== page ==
Students were often drawn from the local population of mariners, and learned how to use new navigational instruments and skills such as producing and reading charts and maps. This focus attracted support from local colonial officials such as Jean Talon, who wrote in 1665 that “The young men of Canada devote themselves and throw themselves in schools to learn the sciences, the arts and crafts, and especially that of the mariners’. If this inclination is encouraged even a little, there is cause to hope that this country will become a nursery of navigators, fishermen, sailors, and workmen all being naturally disposed to this employ.”
The Mathematics of Mapping
The Jesuits continued to provide much of the knowledge in hydrography, cartography and mathematics to the colony into the eighteenth century, with increasing support from the French state. The latter also supported hydrographers in the colony in the late seventeenth and eighteenth centuries. Arriving in 1685, for example, Jean Deshayes produced the most precise study of the colony’s waterways using skills that he had acquired through formal training and in the service of the French navy off the coasts of Africa and in the Caribbean.
Missionaries and hydrographers were thus recruited by the colonial government for their skills in these sciences to help chart the interior of the continent and produce maps. In 1750 the Jesuit Pierre Jean de Bonnecamps was asked by the governor general Roland-Michel Barin de Galissonnière, a well-respected scientist in his own right, to travel down the Ohio River as part of a military expedition. The journal he wrote shows us how mathematics could be put to use in the description of new territories. When he described Niagara Falls, for example, he wrote: “The famous waterfall of Niagara is very nearly equidistant from the two lakes. It is formed by a rock cleft vertically, and is 133 feet, according to my measurement, which I believe to be exact. Its figure is a half-ellipse, divided near the middle by a little island. The width of the fall is perhaps three-eighths of a league. The water falls in foam over the length of the rock, and is received in a large basin, over which hangs a continual mist.”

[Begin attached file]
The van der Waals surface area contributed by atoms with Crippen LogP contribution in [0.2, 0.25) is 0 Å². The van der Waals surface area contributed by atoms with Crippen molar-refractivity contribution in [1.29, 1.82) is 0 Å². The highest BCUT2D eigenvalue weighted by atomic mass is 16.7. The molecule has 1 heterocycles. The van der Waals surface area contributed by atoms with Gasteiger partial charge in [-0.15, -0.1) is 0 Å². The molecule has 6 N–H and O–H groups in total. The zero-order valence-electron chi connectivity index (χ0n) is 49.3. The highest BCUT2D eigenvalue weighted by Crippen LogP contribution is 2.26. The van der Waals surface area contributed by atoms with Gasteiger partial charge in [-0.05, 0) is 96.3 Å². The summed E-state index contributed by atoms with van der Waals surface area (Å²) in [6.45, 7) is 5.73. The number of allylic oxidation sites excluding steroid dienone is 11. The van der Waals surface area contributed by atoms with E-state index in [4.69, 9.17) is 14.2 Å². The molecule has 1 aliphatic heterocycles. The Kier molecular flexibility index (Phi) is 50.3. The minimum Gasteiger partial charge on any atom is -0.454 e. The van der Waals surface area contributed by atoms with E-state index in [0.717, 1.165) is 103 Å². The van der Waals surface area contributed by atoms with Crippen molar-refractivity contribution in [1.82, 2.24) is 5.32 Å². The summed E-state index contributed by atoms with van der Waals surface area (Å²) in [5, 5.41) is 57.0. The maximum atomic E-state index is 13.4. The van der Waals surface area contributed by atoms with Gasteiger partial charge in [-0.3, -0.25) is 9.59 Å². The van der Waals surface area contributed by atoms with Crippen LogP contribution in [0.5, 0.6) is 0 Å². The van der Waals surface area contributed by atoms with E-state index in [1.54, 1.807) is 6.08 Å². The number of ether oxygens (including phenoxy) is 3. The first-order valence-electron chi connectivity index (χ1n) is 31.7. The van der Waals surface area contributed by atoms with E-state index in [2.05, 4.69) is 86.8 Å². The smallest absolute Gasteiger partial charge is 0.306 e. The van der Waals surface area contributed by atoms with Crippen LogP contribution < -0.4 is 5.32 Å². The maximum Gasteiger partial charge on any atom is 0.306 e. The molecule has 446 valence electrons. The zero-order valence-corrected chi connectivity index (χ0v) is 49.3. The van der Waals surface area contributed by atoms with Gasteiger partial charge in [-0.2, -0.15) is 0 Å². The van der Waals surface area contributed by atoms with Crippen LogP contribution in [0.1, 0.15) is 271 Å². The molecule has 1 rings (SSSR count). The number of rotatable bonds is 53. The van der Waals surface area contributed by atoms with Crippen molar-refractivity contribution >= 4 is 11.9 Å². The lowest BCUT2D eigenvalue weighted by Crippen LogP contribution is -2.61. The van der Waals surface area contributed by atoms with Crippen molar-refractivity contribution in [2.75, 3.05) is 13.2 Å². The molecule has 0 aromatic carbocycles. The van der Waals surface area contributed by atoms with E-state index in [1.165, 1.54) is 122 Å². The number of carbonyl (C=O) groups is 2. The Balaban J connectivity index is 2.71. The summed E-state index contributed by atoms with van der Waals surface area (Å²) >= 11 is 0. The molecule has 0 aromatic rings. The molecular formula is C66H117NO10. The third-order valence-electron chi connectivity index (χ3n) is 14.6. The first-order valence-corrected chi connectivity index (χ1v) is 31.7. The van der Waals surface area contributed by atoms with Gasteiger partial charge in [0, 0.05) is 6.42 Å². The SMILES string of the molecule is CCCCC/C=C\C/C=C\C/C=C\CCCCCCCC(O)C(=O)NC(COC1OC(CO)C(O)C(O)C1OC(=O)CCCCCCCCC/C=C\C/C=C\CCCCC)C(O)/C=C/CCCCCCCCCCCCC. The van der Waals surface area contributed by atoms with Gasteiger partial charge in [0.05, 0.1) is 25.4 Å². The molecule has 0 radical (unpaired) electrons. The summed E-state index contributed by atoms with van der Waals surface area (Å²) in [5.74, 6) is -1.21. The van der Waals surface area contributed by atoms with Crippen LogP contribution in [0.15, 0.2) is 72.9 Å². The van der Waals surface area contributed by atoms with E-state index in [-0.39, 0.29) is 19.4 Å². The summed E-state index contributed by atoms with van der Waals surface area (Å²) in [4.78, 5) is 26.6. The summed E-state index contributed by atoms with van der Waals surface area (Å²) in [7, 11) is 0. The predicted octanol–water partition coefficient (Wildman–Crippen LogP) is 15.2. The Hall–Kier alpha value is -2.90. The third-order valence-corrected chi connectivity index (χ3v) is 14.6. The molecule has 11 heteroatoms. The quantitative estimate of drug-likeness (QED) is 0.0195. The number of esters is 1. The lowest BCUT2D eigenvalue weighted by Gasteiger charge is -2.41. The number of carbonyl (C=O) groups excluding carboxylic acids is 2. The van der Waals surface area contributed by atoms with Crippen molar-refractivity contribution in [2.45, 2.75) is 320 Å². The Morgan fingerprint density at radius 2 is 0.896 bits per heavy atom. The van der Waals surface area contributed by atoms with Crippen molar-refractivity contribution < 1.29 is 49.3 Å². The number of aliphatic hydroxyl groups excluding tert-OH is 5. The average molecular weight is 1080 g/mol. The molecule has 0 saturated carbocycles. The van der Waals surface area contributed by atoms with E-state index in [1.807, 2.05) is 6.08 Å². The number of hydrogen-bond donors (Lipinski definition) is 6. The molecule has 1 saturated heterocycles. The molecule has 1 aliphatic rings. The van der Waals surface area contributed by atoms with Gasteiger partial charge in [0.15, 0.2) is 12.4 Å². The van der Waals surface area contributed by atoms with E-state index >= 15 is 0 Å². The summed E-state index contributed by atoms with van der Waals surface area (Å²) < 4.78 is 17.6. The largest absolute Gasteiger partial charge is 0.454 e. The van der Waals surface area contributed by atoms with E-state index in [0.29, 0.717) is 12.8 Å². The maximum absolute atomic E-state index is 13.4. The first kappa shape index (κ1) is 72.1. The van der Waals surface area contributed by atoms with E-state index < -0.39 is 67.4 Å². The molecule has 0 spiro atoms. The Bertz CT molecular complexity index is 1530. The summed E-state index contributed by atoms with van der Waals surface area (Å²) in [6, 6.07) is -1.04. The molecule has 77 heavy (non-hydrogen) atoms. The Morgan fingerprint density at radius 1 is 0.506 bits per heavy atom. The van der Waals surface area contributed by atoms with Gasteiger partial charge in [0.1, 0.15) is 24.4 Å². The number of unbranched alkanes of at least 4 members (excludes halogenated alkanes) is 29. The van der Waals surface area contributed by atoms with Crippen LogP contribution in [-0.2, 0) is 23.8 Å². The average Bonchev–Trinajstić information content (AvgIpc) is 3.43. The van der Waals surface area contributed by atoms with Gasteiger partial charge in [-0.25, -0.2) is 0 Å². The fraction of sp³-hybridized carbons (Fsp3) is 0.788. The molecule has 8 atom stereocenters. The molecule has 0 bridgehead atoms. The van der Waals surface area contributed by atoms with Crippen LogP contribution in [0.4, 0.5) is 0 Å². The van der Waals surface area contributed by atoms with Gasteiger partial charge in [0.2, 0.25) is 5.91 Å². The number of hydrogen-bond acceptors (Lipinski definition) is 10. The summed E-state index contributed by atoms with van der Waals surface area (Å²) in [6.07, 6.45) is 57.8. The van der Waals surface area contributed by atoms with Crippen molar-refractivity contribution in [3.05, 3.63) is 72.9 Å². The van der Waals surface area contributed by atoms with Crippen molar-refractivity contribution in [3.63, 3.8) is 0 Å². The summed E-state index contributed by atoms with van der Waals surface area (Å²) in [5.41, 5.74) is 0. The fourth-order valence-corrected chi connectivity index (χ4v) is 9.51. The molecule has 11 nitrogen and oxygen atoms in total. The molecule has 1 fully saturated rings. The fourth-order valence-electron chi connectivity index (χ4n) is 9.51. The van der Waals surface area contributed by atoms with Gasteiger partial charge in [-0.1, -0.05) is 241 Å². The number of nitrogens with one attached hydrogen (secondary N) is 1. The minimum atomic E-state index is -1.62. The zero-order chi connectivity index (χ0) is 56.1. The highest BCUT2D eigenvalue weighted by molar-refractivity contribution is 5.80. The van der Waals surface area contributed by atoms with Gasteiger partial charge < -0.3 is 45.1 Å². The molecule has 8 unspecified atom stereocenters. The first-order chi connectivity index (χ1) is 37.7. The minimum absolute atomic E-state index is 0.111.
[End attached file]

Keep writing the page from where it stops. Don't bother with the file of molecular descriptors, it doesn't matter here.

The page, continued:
Yet even as he provided the colonial government with detailed measurements of latitude and longitude, de Bonnecamps’ journal reveals the limits that conditions at the frontier of the colony placed on the mathematical sciences. He wrote that
“The longitude is everywhere estimated. If I had had a good compass, I would have been able to determine several of its points by observation; but could I or, ought I to rely on a compass of indifferent merit, and of which I have a hundred times proved the irregularity, both before and since my return? Can I dare say that my estimates are correct? In truth, this would be very rash—especially as we were obliged to navigate currents subject to a thousand alternations. In still water, even, what rules of estimation could one have, of which the correctness would not be disturbed by the variation and inequalities of the wind or of the rowers?”
Whether they were used to chart the Saint Lawrence River, the layout of colonial towns or frontier regions where France’s control was contested by aboriginal peoples and rival imperial powers, mathematical sciences were a crucial tool of empire.
The founding of the Académie Royale des Sciences in Paris in 1666 had a major effect on what science meant in New France and who could practice it. Founding the Académie was part of a larger effort to increase state support for and supervision over the evolution of French culture. Several academies were founded under the direction of Jean-Baptiste Colbert, a major architect of the growing French state under Louis XIV. Supporting literature, the arts and what we now call the social sciences in addition to the natural and mathematical sciences, Colbert’s initiative had a direct influence on the relationships between the scientific community and the French government within France and throughout the French empire.
Invested with royal authority, the Académie took on many of the characteristics of the French state under Louis XIV. Meeting regularly in the King’s library, with rich regalia and precise rankings, the Académie and its members had a clear directive to produce knowledge that would benefit both the monarch and the state. Membership in the Académie was confined to a select few who were appointed as experts in specific scientific fields such as botany, chemistry and astronomy.